Crunch is designed to make it easy to manage and explore data, and it is particularly optimized for survey data. We natively support data types that are common in survey research, and it is also simple to do things like generate population weights and apply them automatically to all calculations. And the kinds of analyses and reports that are standard among researchers are easily selected and exported.
These features are great if you work at a research company, or in a marketing department, or otherwise work with surveys professionally. But if you’re a software engineer, you live in code, not crosstabs and spreadsheets. So on the development team, we face this tension continually: we’re building a product for which the target audience is not people like us. How can we best allow our team to find solutions and engage our brains fully to make the product better without letting the inmates run the asylum?
We routinely do many things to open ourselves to our users, from discussions and screensharing with those who report bugs or request features to periodic full product demos to the team. Those are all good ways to learn more about our users and how they think, and they definitely help increase our empathy. However, there’s no better way to increase empathy with your users than to become one yourself: to eat your own ice cream (also known as eating your own dog food, although ice cream appears to be more popular amongst our team). Under normal circumstances, though, our development team doesn’t have a real reason to use our product—it’s not designed to help us write software.
At our all-hands meetup this summer near Tahoe, we gave the team a special assignment: Import, clean, and analyze the Stack Overflow developer survey. Find something about software developers that you think our CEO should know, and deliver results to him, all using our product. It’s a great exercise because the dataset is about things developers are more likely to care about—themselves and developers like them—and it received a bit of popular attention and reaction. At the same time, it’s a survey—so our product should be ideal for exploring it.
The experience was great. Over the coming weeks, we’ll be writing more about some of the work that various people on the team did and what we found in the data. One of the fun things about the exercise was seeing how different people took the open-ended prompt and ran with it in very different directions, exploiting a broad spectrum of features of the Crunch platform.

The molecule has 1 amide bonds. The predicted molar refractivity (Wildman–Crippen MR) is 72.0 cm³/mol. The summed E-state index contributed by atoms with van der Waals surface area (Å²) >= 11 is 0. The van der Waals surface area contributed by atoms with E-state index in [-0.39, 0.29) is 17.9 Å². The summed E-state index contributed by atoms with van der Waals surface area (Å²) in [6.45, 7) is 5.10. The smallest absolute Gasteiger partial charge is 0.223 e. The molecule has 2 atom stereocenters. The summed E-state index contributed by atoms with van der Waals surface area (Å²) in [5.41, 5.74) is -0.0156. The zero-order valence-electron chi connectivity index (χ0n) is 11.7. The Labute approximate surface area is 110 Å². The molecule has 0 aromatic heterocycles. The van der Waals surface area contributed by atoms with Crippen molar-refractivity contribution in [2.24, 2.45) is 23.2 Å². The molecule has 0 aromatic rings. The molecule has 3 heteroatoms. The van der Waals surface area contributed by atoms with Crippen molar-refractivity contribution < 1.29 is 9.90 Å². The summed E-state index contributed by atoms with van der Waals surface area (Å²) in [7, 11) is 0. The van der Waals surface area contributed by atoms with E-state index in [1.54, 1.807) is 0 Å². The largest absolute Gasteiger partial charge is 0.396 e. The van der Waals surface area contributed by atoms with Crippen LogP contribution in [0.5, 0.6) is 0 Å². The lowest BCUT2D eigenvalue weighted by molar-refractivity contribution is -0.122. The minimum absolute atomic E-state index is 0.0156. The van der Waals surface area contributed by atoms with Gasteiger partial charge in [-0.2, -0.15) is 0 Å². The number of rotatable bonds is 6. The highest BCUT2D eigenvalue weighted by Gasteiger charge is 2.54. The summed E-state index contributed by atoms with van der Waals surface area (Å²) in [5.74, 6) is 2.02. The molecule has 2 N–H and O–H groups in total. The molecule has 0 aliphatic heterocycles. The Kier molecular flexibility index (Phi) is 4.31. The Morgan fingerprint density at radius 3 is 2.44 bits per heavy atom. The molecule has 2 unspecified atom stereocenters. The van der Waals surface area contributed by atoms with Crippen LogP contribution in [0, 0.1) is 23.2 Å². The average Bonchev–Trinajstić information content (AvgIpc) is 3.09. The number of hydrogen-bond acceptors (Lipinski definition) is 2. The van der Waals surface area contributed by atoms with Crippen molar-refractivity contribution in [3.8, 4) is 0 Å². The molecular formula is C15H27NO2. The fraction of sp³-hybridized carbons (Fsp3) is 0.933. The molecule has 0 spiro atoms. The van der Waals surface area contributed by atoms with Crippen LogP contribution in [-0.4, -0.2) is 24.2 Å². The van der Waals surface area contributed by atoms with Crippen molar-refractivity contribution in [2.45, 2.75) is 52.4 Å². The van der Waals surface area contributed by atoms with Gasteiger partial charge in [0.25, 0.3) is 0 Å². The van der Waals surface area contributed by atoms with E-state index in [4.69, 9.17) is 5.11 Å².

We collectively created 15 different reports that covered topics from gender representation in tech to job satisfaction internationally. These reports took many different forms: there were slide decks shared with the team in the web app, Excel workbooks exported, iPython notebooks, and data visualizations done in R. Some also created a CrunchBox, our public widget that allows our users to embed data visualizations in online articles or blog posts (like this!). Here’s an example: click on the graph below to pick different variables to analyze and change the visualization settings.
What does our ice cream taste like?
Overall, we felt that our ice cream tasted pretty good! Yet, as with any fine dining experience, the difference between a good meal and an excellent meal comes down to the details in the service and presentation. We noticed a lot of little bugs and usability issues, rough edges that our everyday users know how to navigate but that stick out to someone new, or perhaps details that aren’t quite right but that aren’t critical enough that people bother to report them. But with our attention on them, and with our inherent drive to build a better product, we not only saw them but said, “Hey, let me just fix that right now.” We fixed about 20 issues in the web app and pushed a bunch of enhancements to our R and Python libraries as well.